Sachse man recounts harrowing escape from Arkansas flood

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by Staff and Wire Reports

WFAA

Posted on June 13, 2010 at 12:47 AM

Updated Sunday, Jun 13 at 10:32 PM

Deadly flood

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LANGLEY , Ark. —  Eighteen people have been confirmed killed in flash floods that swept through the popular Albert Pike Recreation Area before dawn on Friday.

Six of the dead were Texans, including two children from Texarkana, one child from DeKalb, and adults from Nash and New Boston.

Many of the survivors of the harrowing flash flood are also from Texas, including members of a Sachse family who are grateful to be alive.

Terry Whatley told News 8 that within minutes, the waters of the Little Missouri River overwhelmed him and his family. They barely escaped — while others in their camping group did not.

"I made it about 15 feet, and it was already up to my waist," said the high school coach.

Within minutes, the water surged from his ankle to his neck as he tried to get his mother to higher ground.

"I was trying to get my footing; the water was about neck deep; the current started carrying her underneath the car," he said. "I was thinking to myself, 'If she goes, I go,' because I wasn't going to let go of her."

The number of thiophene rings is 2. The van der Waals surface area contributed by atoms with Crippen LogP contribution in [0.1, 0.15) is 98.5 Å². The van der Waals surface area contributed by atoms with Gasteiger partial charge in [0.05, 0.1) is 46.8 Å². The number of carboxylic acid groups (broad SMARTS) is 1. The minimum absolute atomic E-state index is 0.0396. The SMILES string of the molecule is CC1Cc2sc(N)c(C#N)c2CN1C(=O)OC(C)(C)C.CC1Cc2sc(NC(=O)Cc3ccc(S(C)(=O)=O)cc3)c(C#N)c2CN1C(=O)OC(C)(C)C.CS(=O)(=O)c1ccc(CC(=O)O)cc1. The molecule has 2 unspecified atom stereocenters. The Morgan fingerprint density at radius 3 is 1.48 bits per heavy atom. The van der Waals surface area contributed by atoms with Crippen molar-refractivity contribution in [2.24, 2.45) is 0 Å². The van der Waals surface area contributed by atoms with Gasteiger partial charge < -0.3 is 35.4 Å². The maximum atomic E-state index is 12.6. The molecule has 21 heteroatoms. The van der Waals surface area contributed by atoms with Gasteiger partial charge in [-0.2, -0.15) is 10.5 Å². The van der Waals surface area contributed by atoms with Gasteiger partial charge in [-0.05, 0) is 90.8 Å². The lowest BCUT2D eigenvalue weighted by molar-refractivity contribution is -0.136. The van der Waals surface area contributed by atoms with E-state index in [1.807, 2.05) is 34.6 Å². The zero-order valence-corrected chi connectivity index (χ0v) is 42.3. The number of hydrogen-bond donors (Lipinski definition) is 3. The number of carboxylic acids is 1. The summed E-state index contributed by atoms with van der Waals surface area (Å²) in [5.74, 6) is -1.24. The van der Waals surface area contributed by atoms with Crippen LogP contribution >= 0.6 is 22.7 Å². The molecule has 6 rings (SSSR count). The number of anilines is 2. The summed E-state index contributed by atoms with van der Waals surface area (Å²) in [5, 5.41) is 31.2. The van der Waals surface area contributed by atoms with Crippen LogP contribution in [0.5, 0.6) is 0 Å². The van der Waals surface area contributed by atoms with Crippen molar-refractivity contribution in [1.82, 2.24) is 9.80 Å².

The Whatley family all survived, but three of their close friends did not.

Rescue crews continued searching the river bank on Saturday for the nearly two dozen people still missing from the Albert Pike Recreation Center.

"We have searchers in there. We have kayaks and canoes going down the river. We have officers in there on foot, four-wheeler and horseback," said Capt. Mike Fletcher of the Arkansas State Police.

But searchers are losing hope of finding survivors. They discovered two more bodies on Saturday.

"You don't think the place you have camped all your life — friends you have made and have had all of your life — would be the final place to leave them," said Shannon Whatley. "We have been camping here all of our lives. Nothing like this has ever happened."

"It is heartbreaking to see what these families are going through," said Brigette Williams of the American Red Cross.

Officials are now re-thinking storm warning systems in federal parks. Within hours, the river swelled by 20 feet, giving sleeping vacationers like the Whatleys little time to escape.

"You've just got to have faith, man," Terry Whatley said, his voice cracking. "That's what gets you through times like this."

Search crews were called in around 8 p.m. Saturday but planned to resume their work around 6:30 a.m. Sunday, police said.

"I am so thankful my family made it," Terry Whatley said. "It was a trying time."

WFAA reporter Jonathan Betz in Dallas, The Associated Press and CNN contributed to this report.

E-mail jbetz@wfaa.com

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